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Wedding of the Century?

Interest in the upcoming Royal Wedding is waning on both sides of the Atlantic

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April 5, 2011 | by Wendy Leopold

AUDIO: Listen to a Q&A with Deborah Cohen about the upcoming Royal Wedding

EVANSTON, Ill. --- After two decades of British royal scandal, the public suffers from “Windsor fatigue,” says Northwestern University historian Deborah Cohen. “And it’s against this background that Prince William and Kate Middleton are striving for normality.”

When the couple announced their nuptials, Cohen observed in the New York Times that the royal wedding represented, if little else, an opportunity to present “the façade of happy normality” in the House of Windsor.

“There’s far less interest on both sides of the Atlantic about the ‘big event’ than there was for the wedding of Prince Charles and Diana in 1981,” suggests Cohen, whose book “Household Gods: The British and their Possessions” was named the best book on Britain after 1485 by the American Historical Association.

The diminished wedding interest, she says, is the result of the economic downturn and a controversial austerity program imposed by the British prime minister and Conservative Party leader that has brought tens of thousands of demonstrators to London streets.

“Add to that the fact that reality TV programs have for 15 years provided a steady diet of the subjects that a royal wedding once offered -- marrying millionaires, lifestyle changes, makeovers and fulfilled fantasies, and the royal wedding just doesn’t have the pull it once did,” says Cohen, the Peter B. Ritzma Professor of the Humanities who teaches modern British history in Weinberg College of Arts and Sciences.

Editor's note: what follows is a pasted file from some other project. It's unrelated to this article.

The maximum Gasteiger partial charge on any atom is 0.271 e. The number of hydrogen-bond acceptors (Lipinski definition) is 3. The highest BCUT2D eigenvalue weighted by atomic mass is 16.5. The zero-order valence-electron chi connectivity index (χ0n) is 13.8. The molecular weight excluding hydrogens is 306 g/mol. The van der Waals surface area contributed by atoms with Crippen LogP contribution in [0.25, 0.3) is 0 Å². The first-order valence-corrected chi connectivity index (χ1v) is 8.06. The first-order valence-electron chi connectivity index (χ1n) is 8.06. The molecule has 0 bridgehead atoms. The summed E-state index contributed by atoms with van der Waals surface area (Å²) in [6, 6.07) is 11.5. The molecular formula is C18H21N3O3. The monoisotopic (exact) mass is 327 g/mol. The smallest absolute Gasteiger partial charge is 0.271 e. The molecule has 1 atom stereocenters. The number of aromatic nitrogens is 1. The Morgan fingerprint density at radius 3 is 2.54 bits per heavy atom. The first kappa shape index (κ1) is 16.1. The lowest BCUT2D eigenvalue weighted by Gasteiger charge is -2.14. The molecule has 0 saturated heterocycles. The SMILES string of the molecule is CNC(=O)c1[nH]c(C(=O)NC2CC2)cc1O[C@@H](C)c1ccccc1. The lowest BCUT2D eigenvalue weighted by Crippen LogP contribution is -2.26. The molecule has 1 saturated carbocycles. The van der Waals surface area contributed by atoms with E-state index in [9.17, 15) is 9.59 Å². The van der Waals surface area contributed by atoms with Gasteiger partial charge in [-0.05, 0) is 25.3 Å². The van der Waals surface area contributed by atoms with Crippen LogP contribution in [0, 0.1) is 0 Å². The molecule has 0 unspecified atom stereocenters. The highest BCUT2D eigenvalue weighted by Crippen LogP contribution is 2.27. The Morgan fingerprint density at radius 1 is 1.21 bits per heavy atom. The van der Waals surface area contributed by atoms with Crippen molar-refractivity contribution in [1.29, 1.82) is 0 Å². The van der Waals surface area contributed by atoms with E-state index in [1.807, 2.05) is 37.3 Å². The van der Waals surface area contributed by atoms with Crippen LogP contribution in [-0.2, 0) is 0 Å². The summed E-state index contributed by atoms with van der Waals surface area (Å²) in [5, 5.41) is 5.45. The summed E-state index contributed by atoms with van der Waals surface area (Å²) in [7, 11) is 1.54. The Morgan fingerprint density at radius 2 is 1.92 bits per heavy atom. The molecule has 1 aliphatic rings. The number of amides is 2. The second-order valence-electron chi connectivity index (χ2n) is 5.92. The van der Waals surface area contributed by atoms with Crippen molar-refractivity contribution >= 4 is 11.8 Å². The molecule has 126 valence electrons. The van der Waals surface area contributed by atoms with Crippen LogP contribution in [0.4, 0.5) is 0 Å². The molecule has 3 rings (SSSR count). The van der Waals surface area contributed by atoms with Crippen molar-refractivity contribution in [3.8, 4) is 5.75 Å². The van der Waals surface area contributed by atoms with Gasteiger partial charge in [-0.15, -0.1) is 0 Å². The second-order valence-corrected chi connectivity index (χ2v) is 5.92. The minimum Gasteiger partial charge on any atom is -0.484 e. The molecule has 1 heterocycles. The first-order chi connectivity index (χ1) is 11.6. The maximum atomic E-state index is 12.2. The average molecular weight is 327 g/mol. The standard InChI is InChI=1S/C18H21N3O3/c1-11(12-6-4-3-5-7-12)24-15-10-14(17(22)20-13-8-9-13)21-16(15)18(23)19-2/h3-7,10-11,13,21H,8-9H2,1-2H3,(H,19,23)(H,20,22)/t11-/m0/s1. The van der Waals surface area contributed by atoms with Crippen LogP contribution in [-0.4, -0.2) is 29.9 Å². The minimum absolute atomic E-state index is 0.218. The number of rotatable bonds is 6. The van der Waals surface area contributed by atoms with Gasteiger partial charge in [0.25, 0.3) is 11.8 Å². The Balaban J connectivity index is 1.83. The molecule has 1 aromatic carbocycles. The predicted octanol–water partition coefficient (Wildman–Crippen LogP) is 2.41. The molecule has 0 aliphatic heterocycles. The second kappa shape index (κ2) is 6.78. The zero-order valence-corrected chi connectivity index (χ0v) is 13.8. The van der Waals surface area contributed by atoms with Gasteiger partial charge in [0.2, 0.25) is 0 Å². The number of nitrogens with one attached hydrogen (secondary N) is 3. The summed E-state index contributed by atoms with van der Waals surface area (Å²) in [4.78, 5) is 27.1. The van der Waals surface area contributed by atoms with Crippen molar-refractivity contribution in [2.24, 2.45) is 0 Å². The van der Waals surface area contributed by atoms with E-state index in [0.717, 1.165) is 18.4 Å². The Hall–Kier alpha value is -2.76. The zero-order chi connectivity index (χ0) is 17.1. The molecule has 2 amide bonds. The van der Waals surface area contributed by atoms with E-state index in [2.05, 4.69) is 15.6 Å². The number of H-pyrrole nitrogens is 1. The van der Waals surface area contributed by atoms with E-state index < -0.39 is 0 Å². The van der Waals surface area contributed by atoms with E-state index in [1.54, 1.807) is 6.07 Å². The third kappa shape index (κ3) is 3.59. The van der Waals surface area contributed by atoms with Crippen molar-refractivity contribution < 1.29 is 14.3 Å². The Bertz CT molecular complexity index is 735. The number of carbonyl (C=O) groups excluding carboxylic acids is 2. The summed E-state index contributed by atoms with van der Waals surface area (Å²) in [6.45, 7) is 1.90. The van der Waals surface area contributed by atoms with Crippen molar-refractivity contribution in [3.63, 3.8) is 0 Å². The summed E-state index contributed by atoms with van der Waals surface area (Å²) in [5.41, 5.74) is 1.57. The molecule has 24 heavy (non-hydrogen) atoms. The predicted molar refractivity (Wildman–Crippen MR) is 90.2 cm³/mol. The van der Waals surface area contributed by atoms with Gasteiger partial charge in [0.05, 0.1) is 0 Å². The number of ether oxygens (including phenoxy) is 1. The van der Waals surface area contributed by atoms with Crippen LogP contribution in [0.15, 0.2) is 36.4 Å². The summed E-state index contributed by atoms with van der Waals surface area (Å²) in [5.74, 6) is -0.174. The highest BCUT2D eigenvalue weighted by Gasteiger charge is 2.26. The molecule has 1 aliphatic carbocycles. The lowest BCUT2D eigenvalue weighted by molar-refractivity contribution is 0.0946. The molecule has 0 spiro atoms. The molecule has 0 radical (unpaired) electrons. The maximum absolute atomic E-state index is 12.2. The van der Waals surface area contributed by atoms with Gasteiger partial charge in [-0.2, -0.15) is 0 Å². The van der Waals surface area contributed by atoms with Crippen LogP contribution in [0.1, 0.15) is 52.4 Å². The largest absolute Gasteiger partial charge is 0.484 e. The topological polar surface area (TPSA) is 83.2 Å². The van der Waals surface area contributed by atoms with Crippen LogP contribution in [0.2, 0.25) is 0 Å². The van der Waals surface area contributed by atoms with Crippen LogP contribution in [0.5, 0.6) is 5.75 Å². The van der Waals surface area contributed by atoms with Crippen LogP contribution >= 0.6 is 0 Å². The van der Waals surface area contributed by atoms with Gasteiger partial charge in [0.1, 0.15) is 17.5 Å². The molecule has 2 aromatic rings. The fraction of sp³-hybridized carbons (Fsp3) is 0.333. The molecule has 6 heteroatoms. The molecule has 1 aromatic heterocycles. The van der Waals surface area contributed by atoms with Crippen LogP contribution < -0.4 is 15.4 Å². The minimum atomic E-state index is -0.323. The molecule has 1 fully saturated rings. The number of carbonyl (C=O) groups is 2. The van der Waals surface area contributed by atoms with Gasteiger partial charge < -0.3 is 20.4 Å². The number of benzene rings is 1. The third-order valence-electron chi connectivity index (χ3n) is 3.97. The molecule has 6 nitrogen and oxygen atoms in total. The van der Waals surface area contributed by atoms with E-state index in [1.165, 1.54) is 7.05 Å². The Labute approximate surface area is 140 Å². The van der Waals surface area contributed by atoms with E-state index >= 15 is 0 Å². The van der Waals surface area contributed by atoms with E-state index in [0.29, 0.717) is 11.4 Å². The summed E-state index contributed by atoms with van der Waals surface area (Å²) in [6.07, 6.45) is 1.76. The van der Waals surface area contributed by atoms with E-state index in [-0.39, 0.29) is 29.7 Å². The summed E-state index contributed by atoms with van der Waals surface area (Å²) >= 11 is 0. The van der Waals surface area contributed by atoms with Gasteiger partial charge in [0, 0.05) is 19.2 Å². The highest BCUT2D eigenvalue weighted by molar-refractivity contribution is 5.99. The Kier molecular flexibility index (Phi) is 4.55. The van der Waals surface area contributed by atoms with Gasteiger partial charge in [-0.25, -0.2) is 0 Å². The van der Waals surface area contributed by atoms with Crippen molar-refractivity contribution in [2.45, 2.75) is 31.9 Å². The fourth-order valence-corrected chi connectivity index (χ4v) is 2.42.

Cohen, with Professor of English Christopher Lane, recently developed the Graduate Cluster in British Studies at Northwestern University. The new program capitalizes on Northwestern’s distinguished multidisciplinary British culture faculty, its long history of British scholarship and its rich resources in British culture.

Cohen and Lane, author of five books on Britain including “The Age of Doubt: Tracing the Roots of Our Religious Uncertainty” (Yale, 2011), point to Northwestern University Library’s extraordinary British culture archives and digital resources. These include the Gale Cengage Databases, which permit users to keyword search hundreds of Victorian periodicals.

“As news of the royal wedding turns Americans’ attention to Britain, our perspective at Northwestern is of a country and culture that’s far more dynamic, progressive and uncertain about its traditions,” says Lane.

“Whether the focus is politics, literature, music or history, we want to extend our students understanding of Britain as a much richer, more striking and more complex country than they previously may have imagined,” says Cohen, who currently is writing a book about families and social stigma in modern Britain.